Thousands of women convened in San Francisco this month for the “Be Invincible” summit, bringing together women leaders from several industries, including finance, health and politics.
The summit aimed to provide a platform for discussions on how women can improve their well-being, network with other organizations and get career advice.
San Francisco Mayor London Breed welcomed the attendees and high-profile speakers on hand for the event, telling them the summit was “about finding our strength. It’s about putting forward our best selves. It’s also about the process of lifting one another up.”
Valerie Jarrett, a former senior adviser to President Barack Obama and author of “Finding My Voice,” participated in a question-and-answer session with Kate Kendall, an LGBTQ advocate and campaign manager for Take Back the Court, a nonprofit that seeks to change the structure of the U.S. Supreme Court by expanding the number of justices.
Jarrett spoke on a number of topics, including her career as a lawyer in her 20s and early 30s. She had mapped out a 10-year plan for herself that included finding what type of law she was passionate about, getting married and having a child.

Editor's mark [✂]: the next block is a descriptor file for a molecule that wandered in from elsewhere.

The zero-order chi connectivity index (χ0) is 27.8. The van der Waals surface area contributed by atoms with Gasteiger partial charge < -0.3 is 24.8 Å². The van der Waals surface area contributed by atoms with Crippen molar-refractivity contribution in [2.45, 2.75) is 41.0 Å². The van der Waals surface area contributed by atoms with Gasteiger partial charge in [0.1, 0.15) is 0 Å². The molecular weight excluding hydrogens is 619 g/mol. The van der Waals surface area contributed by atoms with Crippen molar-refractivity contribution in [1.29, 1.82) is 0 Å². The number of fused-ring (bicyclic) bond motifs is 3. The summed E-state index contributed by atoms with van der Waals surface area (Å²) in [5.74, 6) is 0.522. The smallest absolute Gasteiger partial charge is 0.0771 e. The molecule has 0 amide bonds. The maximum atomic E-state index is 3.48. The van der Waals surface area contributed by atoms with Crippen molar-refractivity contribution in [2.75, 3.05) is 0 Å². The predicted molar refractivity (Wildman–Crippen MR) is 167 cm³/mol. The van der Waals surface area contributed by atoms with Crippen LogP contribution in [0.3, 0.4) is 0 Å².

She said it was difficult trying to be a perfect lawyer, wife and mother.
“I thought if I was just smarter, if I were better organized, more efficient, if I slept fewer hours, that maybe this wouldn’t be all so hard,” Jarrett said. “What I didn’t realize is that I was number one, making it harder on myself.”
After speaking to a friend about becoming a public servant, Jarrett joined city government in Chicago, and learned more about herself.
“I began listening to the quiet voice inside of me and that’s what enabled me to take that leap of faith to swerve outside of my comfort zone and that 10-year plan. That’s when the adventure began,” she said.
Jarrett added, “So, swerve ladies, swerve.”
During a question and answer session with Breed, U.S. Rep. Nancy Pelosi, D-San Francisco, addressed several topics, including equal pay for women and reproductive rights of women.
Breed asked Pelosi about current debates on women’s reproductive health, following legislation by a number of states to limit a woman’s right to get an abortion.
“People just decide that they think that a woman doesn’t have the good judgment to determine the size and timing of her family, or if she even wants to have one. They have to pay a price at the polls for thinking that,” Pelosi said.
Pelosi left this advice for the audience, “Best advice I’ve ever got for running for office is be yourself. Don’t let anyone else diminish who you are and what you bring to the table.”